Abramova v OXILP

May 27th, 2011 by Peter Oldham QC

Cases by students against tertiary education institutions that make it to trial are rare beasts.  Abramova v OXILP [2011] EWHC 613 gives the following points of interest:-

– a claim about substandard service is not barred by the “academic judgment” doctrine in e.g. Clark v Humberside University

– the test is, or is akin to, the Bolam v Friern Barnet Hospital test i.e. was the provision of a standard that a reasonable provider would have given?

– if you are claiming substandard service, you will probably need expert evidence to make your case good.

Peter Oldham QC


Admissions priority for poor families

May 27th, 2011 by Peter Oldham QC

The suggestion is that the new admissions code will allow academies and free schools, but not maintained schools, to give admission priority to those from the poorest backgrounds.  If so, the code will give academies and free schools certain freedoms not available to other schools.  #

The policy thrust appears to be this: the government wants to give access to the disadvantaged to the best schools, and amongst the best schools will be the academies and free schools.

Peter Oldham QC


Don’t Punish Pupils for Parents in Pyjamas

May 25th, 2011 by Clive Sheldon QC

One school in Middlesborough apparently has a problem with parents in pyjamas: see http://www.bbc.co.uk/news/uk-england-tees-13511668 (“Head teacher appeal to school run ‘pyjama parents'”). It is reported that parents in pyjamas are bringing their kids to school in the morning, and then picking them up in the afternoon still in their pyjamas. The Head Teacher has apparently written to parents urging them to think about what they are wearing.

The Head Teacher, and others thinking of following suit, should be cautious, and restrain themselves from taking out on the children their concern over parental fashion statements. Just to remind them, the Secretary of State’s exclusion guidance says at paragraph 15(f) of Part 2 that: “Exclusion should not be used for punishing pupils for the behaviour of their parents”.



May 24th, 2011 by Peter Oldham QC

Today the DoE launched a consultation, relevant to England only, about proposals to to simplify the regulatory regmie on teachers’ performance management, and to remove the duplication between performance management and capability procedures.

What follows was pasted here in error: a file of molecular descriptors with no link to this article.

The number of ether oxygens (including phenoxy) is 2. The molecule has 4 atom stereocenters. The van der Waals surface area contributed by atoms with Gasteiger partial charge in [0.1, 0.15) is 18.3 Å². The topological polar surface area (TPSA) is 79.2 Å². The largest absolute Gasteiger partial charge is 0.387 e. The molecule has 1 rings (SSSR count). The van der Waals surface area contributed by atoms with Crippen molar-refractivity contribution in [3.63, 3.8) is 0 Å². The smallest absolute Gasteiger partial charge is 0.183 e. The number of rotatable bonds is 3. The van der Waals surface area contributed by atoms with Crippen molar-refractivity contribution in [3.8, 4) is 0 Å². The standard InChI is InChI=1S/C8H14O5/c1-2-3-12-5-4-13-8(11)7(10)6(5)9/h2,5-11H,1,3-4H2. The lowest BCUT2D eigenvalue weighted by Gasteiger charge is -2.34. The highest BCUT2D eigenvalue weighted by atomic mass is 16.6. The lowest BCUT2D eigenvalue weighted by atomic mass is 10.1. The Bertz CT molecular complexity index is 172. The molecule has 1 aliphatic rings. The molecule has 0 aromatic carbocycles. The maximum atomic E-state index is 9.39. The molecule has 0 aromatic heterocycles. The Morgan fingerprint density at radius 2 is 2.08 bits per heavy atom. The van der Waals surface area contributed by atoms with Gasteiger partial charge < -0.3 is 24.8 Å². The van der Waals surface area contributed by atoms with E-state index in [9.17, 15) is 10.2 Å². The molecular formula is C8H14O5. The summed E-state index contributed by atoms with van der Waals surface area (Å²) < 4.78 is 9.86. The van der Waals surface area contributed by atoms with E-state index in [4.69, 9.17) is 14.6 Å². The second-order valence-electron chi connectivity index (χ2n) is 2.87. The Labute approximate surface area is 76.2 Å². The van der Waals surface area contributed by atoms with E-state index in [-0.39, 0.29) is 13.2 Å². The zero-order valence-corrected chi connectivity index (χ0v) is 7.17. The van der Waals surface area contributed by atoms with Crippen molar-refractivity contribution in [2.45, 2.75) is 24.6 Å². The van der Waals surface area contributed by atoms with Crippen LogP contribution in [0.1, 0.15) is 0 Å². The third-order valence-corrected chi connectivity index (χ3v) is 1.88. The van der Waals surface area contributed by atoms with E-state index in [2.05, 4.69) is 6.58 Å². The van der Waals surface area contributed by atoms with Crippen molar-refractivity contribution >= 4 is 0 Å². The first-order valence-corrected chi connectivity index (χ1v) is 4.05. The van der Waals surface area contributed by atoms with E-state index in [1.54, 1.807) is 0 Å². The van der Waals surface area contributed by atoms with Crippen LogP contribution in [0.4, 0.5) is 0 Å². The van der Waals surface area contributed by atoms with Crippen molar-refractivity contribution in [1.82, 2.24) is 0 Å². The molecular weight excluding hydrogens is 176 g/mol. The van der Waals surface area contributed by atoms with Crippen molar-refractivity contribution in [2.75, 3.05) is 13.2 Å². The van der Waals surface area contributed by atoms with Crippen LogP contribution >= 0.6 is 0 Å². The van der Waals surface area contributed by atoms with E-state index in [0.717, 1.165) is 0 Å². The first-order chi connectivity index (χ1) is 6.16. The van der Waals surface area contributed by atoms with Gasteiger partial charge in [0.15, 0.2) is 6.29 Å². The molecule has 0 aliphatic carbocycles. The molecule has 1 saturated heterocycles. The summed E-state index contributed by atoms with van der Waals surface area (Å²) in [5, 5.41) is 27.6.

This is as foreshadowed in the White Paper “The Importance of Teaching”. The consultation period ends in mid August.

Further information is available on the DoE website at http://www.education.gov.uk/consultations/index.cfm?action=consultationDetails&consultationId=1743&external=no&menu=1

Peter Oldham QC



May 11th, 2011 by Edward Capewell

The London Legal sponsored walk takes place next Monday (16th May), and 11KBW are fielding a team of 16 walkers. We are raising funds for the London Legal Support Trust which funds Law Centres and pro bono agencies in and around London. We know from our own pro bono work that these agencies do a fantastic job in preventing homelessness, resolving debt problems, gaining care for the elderly and disabled and fighting exploitation.  In the current economic climate their work is more important than ever.

It would be great if readers of this blog could sponsor us here.  If you’ve found the blog useful or helpful over the last 9 months, and would like to show your appreciation, then now is the time!



May 5th, 2011 by James Goudie QC

In Kasabova v Bulgaria ECtHR has held that a heavy fine on a journalist for writing a defamatory newspaper article that referred to allegations of corruption in relation to school admissions breached ECHR Art 10.  The issue was as to the fair balance between protection of freedom of expression and protection of the reputation of those against whom allegations have been made.  The Court noted (para 56) that the article was reporting facts relating to alleged irregularities and corrupt practices in the admission of students to secondary schools, and observed that “There can be no doubt that this was a question of considerable public interest” and that “the publication of information about it formed an integral part of the task of the media in a democratic society”.  The Court further noted (para 57) that the individuals mentioned in the article were public officials, and observed that, as a rule, they are “subject to wider limits of acceptable criticism than private individuals”.  Even if the journalist had failed sufficiently to research her article before going to press, and thus failed to act as a responsible journalist, the sanction imposed on her was “disproportionate”, unnecessary and excessive.

James Goudie QC